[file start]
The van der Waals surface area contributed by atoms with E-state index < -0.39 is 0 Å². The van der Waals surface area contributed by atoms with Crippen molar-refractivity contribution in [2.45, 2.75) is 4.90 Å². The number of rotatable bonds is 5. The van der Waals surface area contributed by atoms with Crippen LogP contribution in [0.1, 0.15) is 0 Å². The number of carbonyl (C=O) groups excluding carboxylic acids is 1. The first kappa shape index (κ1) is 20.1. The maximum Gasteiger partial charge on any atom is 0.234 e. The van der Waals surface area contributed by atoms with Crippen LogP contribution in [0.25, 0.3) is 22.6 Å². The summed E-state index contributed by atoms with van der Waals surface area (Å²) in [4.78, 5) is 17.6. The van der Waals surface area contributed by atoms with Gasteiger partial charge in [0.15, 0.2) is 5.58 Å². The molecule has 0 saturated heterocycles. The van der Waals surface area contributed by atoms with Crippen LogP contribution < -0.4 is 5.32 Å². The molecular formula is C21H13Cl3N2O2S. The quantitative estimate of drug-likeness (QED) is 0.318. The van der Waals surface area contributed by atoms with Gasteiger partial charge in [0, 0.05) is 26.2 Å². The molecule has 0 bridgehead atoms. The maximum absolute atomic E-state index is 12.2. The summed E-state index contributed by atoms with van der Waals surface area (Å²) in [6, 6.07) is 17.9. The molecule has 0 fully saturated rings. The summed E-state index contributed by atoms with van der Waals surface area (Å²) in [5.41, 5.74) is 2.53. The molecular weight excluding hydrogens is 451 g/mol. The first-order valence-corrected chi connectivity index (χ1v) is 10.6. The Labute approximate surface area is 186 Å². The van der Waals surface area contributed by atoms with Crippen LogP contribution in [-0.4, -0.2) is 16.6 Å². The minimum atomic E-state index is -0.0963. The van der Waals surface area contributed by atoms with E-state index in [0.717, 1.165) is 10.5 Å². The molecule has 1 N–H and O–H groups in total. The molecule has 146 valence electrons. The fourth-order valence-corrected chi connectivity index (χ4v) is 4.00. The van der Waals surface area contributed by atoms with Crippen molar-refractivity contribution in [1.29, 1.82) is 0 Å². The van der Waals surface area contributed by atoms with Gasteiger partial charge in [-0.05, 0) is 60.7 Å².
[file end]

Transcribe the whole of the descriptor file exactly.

The van der Waals surface area contributed by atoms with E-state index < -0.39 is 0 Å². The van der Waals surface area contributed by atoms with Crippen molar-refractivity contribution in [2.45, 2.75) is 4.90 Å². The number of rotatable bonds is 5. The van der Waals surface area contributed by atoms with Crippen LogP contribution in [0.1, 0.15) is 0 Å². The number of carbonyl (C=O) groups excluding carboxylic acids is 1. The first kappa shape index (κ1) is 20.1. The maximum Gasteiger partial charge on any atom is 0.234 e. The van der Waals surface area contributed by atoms with Crippen LogP contribution in [0.25, 0.3) is 22.6 Å². The summed E-state index contributed by atoms with van der Waals surface area (Å²) in [4.78, 5) is 17.6. The van der Waals surface area contributed by atoms with Gasteiger partial charge in [0.15, 0.2) is 5.58 Å². The molecule has 0 saturated heterocycles. The van der Waals surface area contributed by atoms with Crippen LogP contribution < -0.4 is 5.32 Å². The molecular formula is C21H13Cl3N2O2S. The quantitative estimate of drug-likeness (QED) is 0.318. The van der Waals surface area contributed by atoms with Gasteiger partial charge in [0, 0.05) is 26.2 Å². The molecule has 0 bridgehead atoms. The maximum absolute atomic E-state index is 12.2. The summed E-state index contributed by atoms with van der Waals surface area (Å²) in [6, 6.07) is 17.9. The molecule has 0 fully saturated rings. The summed E-state index contributed by atoms with van der Waals surface area (Å²) in [5.41, 5.74) is 2.53. The molecular weight excluding hydrogens is 451 g/mol. The first-order valence-corrected chi connectivity index (χ1v) is 10.6. The Labute approximate surface area is 186 Å². The van der Waals surface area contributed by atoms with Crippen LogP contribution in [-0.4, -0.2) is 16.6 Å². The minimum atomic E-state index is -0.0963. The van der Waals surface area contributed by atoms with E-state index in [0.717, 1.165) is 10.5 Å². The molecule has 1 N–H and O–H groups in total. The molecule has 146 valence electrons. The fourth-order valence-corrected chi connectivity index (χ4v) is 4.00. The van der Waals surface area contributed by atoms with Crippen molar-refractivity contribution in [1.29, 1.82) is 0 Å². The van der Waals surface area contributed by atoms with Gasteiger partial charge in [-0.05, 0) is 60.7 Å².